Patent Gives a Peek at Amazon’s (AMZN) Ambitious Drone Delivery Project

Amazon is using a fleet of drones to make airborne deliveries and this newly granted patent illustrates how.

amazon drone, Inc. (NASDAQ:AMZN) is taking to the skies to make deliveries using its own fleet of drones, but how? A newly granted patent reveals more information about the online retailer’s top-secret project. According to the filing with the U.S. Patent and Trademark Office, the drones could hitch rides on buses and trucks en route to the delivery location.

The application, which was filed in March of last year by Amazon’s Prime Air division executives, seeks to allow drones to ride other vehicles to get closer to their delivery destinations or return from completed deliveries. The move is meant to conserve energy and provide options for emergency landings in case the drone comes across problems during the delivery.

So, how will Amazon plan to pull this off? According to Amazon execs, the company could ink a deal with various transportation bureaus as well as shipping companies to give permission to land drones on vehicles in exchange for compensation, among other things. The drones could use their identifying markings and GPS coordinates to seek vehicles to land on.

To land, the delivery aircraft could send a message to the driver or transportation vehicle. Once the drone receives the permission for landing, the driver or transportation vehicle will confirm that the drone has docked with the vehicle successfully. If the delivery aircraft’s battery is about to die or mechanical problems occur, Amazon would arrange for the drone to land on the nearest vehicle. An Amazon personnel could set up a meeting with the driver to retrieve the aircraft at a set location.

Through this suggested system, Amazon could develop a database of vehicles it has landing agreements with. The data will be used to determine and monitor routes for possible drone landings. In addition, the e-commerce giant can choose to send the drones to meet docking vehicles at a set spot if said vehicles will arrive at a certain place at a selected time.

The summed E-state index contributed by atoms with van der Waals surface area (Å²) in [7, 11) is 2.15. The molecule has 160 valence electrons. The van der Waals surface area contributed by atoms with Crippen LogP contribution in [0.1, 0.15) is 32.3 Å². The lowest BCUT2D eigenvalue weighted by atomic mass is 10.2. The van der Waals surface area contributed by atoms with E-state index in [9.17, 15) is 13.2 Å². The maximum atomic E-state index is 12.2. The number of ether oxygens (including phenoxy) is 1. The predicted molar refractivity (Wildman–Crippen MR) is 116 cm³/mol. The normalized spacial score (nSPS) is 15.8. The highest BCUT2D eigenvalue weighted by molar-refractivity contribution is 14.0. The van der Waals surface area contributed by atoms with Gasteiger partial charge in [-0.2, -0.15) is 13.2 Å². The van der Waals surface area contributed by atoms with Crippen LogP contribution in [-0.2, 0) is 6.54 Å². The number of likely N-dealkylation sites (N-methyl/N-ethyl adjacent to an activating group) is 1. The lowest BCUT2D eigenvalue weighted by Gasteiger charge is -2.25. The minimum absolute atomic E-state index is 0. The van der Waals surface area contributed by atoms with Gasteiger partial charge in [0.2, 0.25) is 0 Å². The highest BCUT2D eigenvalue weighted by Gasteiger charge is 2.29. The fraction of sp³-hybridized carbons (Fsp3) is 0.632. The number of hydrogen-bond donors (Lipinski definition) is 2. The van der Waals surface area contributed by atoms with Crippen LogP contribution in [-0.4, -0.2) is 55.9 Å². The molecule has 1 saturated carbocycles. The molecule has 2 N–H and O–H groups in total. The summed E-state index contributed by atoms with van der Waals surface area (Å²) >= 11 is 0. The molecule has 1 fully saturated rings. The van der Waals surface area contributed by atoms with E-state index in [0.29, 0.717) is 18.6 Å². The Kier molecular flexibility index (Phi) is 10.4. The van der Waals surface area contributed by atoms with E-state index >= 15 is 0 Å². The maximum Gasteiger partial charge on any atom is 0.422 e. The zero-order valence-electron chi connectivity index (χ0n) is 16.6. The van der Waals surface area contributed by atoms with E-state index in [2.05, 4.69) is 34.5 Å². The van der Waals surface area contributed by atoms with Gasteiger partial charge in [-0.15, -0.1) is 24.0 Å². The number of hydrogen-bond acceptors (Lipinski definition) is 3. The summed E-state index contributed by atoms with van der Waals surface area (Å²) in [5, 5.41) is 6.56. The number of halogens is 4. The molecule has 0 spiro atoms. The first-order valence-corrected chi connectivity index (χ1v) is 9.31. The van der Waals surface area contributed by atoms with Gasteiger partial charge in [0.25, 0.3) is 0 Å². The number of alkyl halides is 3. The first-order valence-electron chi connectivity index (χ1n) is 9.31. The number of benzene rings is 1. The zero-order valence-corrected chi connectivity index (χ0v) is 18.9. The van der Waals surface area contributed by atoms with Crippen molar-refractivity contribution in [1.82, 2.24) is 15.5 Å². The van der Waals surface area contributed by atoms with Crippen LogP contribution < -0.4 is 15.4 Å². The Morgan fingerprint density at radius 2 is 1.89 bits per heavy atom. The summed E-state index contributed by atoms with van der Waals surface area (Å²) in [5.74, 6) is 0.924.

In the filing, Amazon noted that it has considered a variety of factors to determine whether or not a vehicle is eligible as a drone dock: vehicle travel path in relation to the package destination; timing of routes versus delivery timeframe; and travel speed of possible landing vehicles.

In 2013, CEO Jeff Bezos announced plans to add drone deliveries to the co.’s delivery options. Since then, the online retailer’s plans have accelerated. This, despite a regulatory setback last June. The FAA does not permit commercial drones to travel beyond the visual light of sight of the operator. The agency also bans flights over people who are not involved in the drone operation.

When the regulatory ruling was announced, Amazon threatened to take its drone delivery project overseas as according to the company, the regulations in the US were becoming too limited. Although the decision was a major setback for Amazon, the FAA did say that they could waive it if the operation of the delivery aircraft is proven safe.

Amazon recently published information about the company’s drone delivery operations as well as drone prototypes as part of its campaign to make drone delivery happen. Previously released publications have featured more information about the drones, including how the aircraft charges itself, how drones use GPS coordinates to make deliveries, and more.

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